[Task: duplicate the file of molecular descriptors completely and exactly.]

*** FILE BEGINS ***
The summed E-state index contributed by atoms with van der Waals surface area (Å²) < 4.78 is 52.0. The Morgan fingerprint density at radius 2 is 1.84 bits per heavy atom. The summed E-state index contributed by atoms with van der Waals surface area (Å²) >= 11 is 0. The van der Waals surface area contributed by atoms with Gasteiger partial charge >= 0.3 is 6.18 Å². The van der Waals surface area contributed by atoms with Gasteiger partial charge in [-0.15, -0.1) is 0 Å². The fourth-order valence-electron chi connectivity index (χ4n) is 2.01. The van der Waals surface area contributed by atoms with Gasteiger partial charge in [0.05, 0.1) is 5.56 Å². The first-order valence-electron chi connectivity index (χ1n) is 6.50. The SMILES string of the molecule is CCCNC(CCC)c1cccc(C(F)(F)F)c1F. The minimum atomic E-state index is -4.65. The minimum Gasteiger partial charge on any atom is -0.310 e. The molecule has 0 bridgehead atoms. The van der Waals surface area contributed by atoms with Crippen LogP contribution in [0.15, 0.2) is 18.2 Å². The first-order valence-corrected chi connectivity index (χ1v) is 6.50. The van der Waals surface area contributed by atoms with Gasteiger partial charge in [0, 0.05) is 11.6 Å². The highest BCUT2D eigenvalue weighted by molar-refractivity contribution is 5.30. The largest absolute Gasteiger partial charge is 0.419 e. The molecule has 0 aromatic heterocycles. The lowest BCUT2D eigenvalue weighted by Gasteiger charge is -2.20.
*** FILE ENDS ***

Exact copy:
The summed E-state index contributed by atoms with van der Waals surface area (Å²) < 4.78 is 52.0. The Morgan fingerprint density at radius 2 is 1.84 bits per heavy atom. The summed E-state index contributed by atoms with van der Waals surface area (Å²) >= 11 is 0. The van der Waals surface area contributed by atoms with Gasteiger partial charge >= 0.3 is 6.18 Å². The van der Waals surface area contributed by atoms with Gasteiger partial charge in [-0.15, -0.1) is 0 Å². The fourth-order valence-electron chi connectivity index (χ4n) is 2.01. The van der Waals surface area contributed by atoms with Gasteiger partial charge in [0.05, 0.1) is 5.56 Å². The first-order valence-electron chi connectivity index (χ1n) is 6.50. The SMILES string of the molecule is CCCNC(CCC)c1cccc(C(F)(F)F)c1F. The minimum atomic E-state index is -4.65. The minimum Gasteiger partial charge on any atom is -0.310 e. The molecule has 0 bridgehead atoms. The van der Waals surface area contributed by atoms with Crippen LogP contribution in [0.15, 0.2) is 18.2 Å². The first-order valence-corrected chi connectivity index (χ1v) is 6.50. The van der Waals surface area contributed by atoms with Gasteiger partial charge in [0, 0.05) is 11.6 Å². The highest BCUT2D eigenvalue weighted by molar-refractivity contribution is 5.30. The largest absolute Gasteiger partial charge is 0.419 e. The molecule has 0 aromatic heterocycles. The lowest BCUT2D eigenvalue weighted by Gasteiger charge is -2.20.